Although the first people God created, Adam and Eve, had complete freedom to live in intimacy and trust God, but they chose to rebel and turn away from him. In doing this they rejected God’s created order. Because God designed that Adam would represent the entire human race, his rebellion was catastrophic not only for him but for us: “one trespass led to condemnation for all men.” Like a virus, sin entered the world. With sin came death, disease, natural disaster, violence, and all other evils that plague our world. Our fellowship, as a human race, with God was broken. Therefore, instead of enjoying His holy pleasure, we all now face His righteous wrath.
Through this sin, we all died spiritually and the entire world was affected. God also cursed the world over which humanity had been set to reign as His representatives. “The creation was subjected to futility, not willingly, but because of him who subjected it.” Evidence of our rebellious hearts is that we all individually sin against God in our own lives: “for all have sinned and fall short of the glory of God.” We see the effects of rebellion all around us, “things are not as they should be.”
God would have been perfectly just to leave matters there, with all human beings under his holy judgment, but he didn’t. God instead set in motion his plan to save his people from sin and judgment and set free the entire creation from its subjugation to sin and the curse. Over the centuries God prepared the way for his Son Jesus to enter the world. Jesus is a true and pure man, who conquered where all others had failed, and who would bear the penalty for our sin and die in our place: “Christ died for our sins in accordance with the Scriptures.” Christ did what we could not do to offer us what we do not deserve.
The best-known verse in the Bible summarizes the required response to this good news: “For God so loved the world, that he gave his only Son, that whoever believes in him should not perish but have eternal life.” To “believe in” Jesus includes both a complete trust in him for forgiveness of sins and a willingness to forsake one’s sin or to “repent”: All who truly “repent [or turn from their sins] and believe [in Jesus for the forgiveness of their sins]” will be redeemed and restored to a right relationship with God. To “believe in” Jesus also requires relating to, and putting trust in, Jesus as he truly is—not just a man in ancient history but also a living Savior today who knows our hearts and hears our prayers.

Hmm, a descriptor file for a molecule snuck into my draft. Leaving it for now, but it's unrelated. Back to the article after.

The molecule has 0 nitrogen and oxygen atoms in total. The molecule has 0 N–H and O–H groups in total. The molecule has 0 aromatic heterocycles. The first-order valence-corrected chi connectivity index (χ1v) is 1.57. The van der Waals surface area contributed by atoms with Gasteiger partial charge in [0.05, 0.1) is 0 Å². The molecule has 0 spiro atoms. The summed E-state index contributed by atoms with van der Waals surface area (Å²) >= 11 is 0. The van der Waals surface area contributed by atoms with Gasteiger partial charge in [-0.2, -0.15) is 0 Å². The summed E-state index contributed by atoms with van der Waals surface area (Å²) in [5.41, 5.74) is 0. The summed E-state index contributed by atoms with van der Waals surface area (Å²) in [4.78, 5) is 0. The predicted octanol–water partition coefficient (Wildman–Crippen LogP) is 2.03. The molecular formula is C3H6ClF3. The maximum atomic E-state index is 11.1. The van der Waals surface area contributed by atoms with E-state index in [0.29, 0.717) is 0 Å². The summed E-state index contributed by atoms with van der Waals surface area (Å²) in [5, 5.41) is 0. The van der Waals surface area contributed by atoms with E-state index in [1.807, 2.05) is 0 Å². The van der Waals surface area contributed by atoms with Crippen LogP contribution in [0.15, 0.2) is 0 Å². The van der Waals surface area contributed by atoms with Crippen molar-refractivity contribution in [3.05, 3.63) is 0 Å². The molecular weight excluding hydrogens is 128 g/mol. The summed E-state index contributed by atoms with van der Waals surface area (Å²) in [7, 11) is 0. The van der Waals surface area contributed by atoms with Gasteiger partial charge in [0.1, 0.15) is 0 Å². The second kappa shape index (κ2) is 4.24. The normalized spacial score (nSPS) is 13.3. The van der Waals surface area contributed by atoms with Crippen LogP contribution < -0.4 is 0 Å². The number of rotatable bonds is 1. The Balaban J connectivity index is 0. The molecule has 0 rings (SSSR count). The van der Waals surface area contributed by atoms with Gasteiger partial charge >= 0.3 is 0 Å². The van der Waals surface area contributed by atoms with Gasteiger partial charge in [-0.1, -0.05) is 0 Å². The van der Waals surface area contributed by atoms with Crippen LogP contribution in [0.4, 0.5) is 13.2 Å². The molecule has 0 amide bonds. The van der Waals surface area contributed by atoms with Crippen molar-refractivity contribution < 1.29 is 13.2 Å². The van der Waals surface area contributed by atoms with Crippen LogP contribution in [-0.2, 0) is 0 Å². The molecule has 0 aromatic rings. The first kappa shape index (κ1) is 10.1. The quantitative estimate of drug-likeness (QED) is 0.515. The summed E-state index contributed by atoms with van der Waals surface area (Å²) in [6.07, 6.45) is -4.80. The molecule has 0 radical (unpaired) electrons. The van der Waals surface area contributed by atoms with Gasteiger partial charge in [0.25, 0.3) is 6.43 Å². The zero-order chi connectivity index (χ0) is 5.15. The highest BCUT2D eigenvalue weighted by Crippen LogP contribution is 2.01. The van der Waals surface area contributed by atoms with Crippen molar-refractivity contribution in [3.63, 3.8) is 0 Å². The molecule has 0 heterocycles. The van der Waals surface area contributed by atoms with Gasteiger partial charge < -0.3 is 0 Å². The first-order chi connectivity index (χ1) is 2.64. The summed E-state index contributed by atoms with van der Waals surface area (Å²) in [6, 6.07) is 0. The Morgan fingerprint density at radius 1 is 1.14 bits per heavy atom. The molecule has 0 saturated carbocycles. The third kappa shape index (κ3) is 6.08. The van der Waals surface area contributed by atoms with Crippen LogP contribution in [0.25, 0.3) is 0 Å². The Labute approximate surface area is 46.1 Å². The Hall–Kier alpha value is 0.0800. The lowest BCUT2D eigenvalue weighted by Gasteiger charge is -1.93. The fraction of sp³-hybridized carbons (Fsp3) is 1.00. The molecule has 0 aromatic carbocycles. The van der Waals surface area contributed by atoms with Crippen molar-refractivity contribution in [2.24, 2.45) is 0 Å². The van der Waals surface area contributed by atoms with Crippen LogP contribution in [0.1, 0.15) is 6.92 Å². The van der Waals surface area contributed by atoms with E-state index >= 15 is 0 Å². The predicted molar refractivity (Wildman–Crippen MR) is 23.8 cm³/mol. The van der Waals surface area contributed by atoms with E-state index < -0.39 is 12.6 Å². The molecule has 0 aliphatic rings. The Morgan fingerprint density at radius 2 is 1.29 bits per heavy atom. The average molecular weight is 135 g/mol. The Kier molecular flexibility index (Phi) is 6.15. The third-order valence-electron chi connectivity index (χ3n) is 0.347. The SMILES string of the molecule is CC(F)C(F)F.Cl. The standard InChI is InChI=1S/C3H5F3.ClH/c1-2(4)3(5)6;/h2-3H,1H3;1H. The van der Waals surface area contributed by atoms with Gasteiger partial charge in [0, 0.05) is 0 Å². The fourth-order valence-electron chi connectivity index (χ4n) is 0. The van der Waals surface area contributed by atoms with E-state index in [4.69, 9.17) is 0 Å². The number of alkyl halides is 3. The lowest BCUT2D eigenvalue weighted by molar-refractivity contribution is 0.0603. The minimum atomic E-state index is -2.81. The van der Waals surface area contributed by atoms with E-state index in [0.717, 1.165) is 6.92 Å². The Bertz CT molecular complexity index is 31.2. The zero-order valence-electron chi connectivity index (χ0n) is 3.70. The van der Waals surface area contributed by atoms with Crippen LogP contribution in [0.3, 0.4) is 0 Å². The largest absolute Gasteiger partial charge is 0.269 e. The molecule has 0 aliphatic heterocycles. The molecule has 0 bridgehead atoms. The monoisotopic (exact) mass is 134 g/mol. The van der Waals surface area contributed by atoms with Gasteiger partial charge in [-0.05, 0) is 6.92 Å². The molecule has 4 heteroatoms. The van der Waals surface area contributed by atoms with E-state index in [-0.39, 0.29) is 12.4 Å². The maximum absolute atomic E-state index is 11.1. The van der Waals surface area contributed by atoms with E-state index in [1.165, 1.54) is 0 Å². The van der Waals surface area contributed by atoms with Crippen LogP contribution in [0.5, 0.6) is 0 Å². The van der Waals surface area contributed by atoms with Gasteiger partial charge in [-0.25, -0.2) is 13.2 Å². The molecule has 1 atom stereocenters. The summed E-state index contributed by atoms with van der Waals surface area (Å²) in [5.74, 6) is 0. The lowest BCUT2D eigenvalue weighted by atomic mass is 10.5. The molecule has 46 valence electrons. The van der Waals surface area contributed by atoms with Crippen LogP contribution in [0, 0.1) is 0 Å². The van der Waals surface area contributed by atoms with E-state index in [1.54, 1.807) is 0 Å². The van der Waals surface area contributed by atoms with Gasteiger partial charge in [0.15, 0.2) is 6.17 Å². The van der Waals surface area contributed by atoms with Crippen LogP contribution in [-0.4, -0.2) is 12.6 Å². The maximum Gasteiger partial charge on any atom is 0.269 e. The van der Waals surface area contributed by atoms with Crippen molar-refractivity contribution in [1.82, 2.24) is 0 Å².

God not only rescues lost sinners but will one day restore all of creation. We read in Romans 8:21: “the creation itself will be set free from its bondage to corruption and obtain the freedom of the glory of the children of God.” The heavens and the earth will “pass away” and be radically transformed. We read of the glorious culmination of this in the book of Revelation, where God’s people, the redeemed, are brought into the presence of God to live forever. This is life as it should be, literally as it was meant to be.
The gospel is what brings us to a right relationship with God. In that relationship we will experience what it is meant to be truly alive, truly human, we will see how things are meant to be. In the gospel of Jesus Christ we are granted to experience reality as God intended, it is the magnificent step awaiting the return to God’s created order.